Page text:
The Changing New Zealand National Security Environment: New Threats, New Structures, and New Research

Author: Hoverd, W.J.
Published in National Security Journal, Volume 1, Issue 1, October 2019

tend towards the descriptive becoming what is effectively opinion or expert commentary.

Turning now to discussing some recent examples of objective critical assessment as it applies to national security research. Robert Lyon’s thesis examined the national securi­ty rhetoric that occurred in the Key/English National Governments between 2008 and 2017.79 Lyon argues that in the rhetoric of this period that a language of riskification oc­curred around national security. For Lyon, riskification occurred where notions of se­curity were extended to policy and discourse that one might consider not traditionally associated with security. Explicit examples of Lyon’s argument can be found in DPMC’s definition of national security which extends an all hazards all risks approach to a whole of society understanding of national security. Practically, we can find examples of this approach through the work of the Ministry for Primary Industry’s (MPI) work on bi­osecurity, for example Mycoplasma bovis. Importantly, Lyon’s work shows that alongside the explanatory framework offered by securitisation theory, national security scholar­ship should also be alert to the incorporating theories of risk especially in an all-hazards all-risks environment.

This focus on the non-traditional security issues is going to increase over the next few years. In 2018, it was supported by the contributions to the second Massey Univer­sity national security conference that were subsequently published in Line of Defence Magazine.80 In the conference, it was noted that scholarship needs to focus both on the traditional and non-traditional from issues such as cybersecurity, counter-terrorism and nuclear politics to climate change, human security and our models of citizenship. Issues around biosecurity, protecting the maritime and space domains and pandemics also loom large as future non-traditional security issues.81 Added to these issues recent conferences at Waikato and Massey Universities have focused on external exploration of the issues surrounding the technologisation of security82 and the role of religion and security.83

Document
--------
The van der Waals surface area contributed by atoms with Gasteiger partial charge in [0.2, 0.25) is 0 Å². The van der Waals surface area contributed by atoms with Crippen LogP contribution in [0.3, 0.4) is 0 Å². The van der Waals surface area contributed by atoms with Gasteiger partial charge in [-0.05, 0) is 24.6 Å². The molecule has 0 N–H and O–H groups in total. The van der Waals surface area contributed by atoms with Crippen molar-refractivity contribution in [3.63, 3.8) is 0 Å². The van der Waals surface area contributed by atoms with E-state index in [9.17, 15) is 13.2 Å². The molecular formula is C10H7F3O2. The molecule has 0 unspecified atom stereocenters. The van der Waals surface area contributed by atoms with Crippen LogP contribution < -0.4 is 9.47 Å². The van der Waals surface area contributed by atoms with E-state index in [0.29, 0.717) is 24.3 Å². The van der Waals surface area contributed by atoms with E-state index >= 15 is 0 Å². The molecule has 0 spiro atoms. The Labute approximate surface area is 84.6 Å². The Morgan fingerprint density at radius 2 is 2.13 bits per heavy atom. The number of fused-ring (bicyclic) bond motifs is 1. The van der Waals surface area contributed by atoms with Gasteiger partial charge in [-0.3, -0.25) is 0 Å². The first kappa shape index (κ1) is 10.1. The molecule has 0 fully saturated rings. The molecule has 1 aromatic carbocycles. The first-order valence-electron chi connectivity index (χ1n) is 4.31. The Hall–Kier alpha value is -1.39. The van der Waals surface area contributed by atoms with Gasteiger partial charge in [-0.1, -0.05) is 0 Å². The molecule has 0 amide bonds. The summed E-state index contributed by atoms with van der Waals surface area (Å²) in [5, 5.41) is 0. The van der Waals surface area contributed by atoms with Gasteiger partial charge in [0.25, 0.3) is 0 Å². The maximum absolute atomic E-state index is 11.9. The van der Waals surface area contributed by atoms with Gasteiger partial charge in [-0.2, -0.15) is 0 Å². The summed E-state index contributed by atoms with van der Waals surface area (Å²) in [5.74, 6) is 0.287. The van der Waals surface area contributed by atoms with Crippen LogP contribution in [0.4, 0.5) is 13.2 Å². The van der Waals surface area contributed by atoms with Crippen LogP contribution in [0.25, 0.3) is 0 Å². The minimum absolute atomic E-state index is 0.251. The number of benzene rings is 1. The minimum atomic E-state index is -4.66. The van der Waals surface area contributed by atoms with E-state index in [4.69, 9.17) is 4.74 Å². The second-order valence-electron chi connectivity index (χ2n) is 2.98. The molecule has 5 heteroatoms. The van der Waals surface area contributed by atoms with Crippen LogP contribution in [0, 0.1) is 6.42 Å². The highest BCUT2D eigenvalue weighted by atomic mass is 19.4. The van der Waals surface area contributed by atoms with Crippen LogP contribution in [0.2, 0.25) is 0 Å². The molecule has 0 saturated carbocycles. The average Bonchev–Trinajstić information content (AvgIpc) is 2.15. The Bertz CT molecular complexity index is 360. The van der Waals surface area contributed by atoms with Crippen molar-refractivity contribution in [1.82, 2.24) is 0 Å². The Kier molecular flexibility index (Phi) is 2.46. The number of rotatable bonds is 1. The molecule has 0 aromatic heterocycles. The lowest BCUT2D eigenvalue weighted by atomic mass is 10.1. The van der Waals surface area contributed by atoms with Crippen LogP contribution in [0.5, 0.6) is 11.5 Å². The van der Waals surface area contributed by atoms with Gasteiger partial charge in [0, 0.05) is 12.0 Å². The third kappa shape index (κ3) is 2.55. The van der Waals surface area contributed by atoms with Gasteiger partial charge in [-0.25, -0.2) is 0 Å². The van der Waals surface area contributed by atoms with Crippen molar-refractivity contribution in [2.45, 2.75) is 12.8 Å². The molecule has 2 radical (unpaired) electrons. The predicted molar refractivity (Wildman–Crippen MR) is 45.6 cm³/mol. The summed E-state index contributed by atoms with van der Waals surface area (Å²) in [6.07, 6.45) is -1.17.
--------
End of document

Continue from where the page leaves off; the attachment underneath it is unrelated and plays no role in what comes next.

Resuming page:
National security scholarship also allows researchers the ability to initiate debate around the future avenues for the national security architecture. For example, Chris Rothery’s thesis proffered the argument that New Zealand needs a national security strategy to overcome the fact that the national security system is primarily reactive and the lack of collaboration that he sees occurring from national security agency silos.84 Rothery’s research explored the decision making criteria that a New Zealand National Security Strategy should include and he pointed to the theoretical basis upon which it should be developed. Rothery, and also in earlier works by Johanson,85 quite rightly identify that there is a gap here in the national security structure and this has allowed them to publically interrogate this question. In this journal issue, Rothery continues this exam­ination, proposing a structured approach to how a strategy could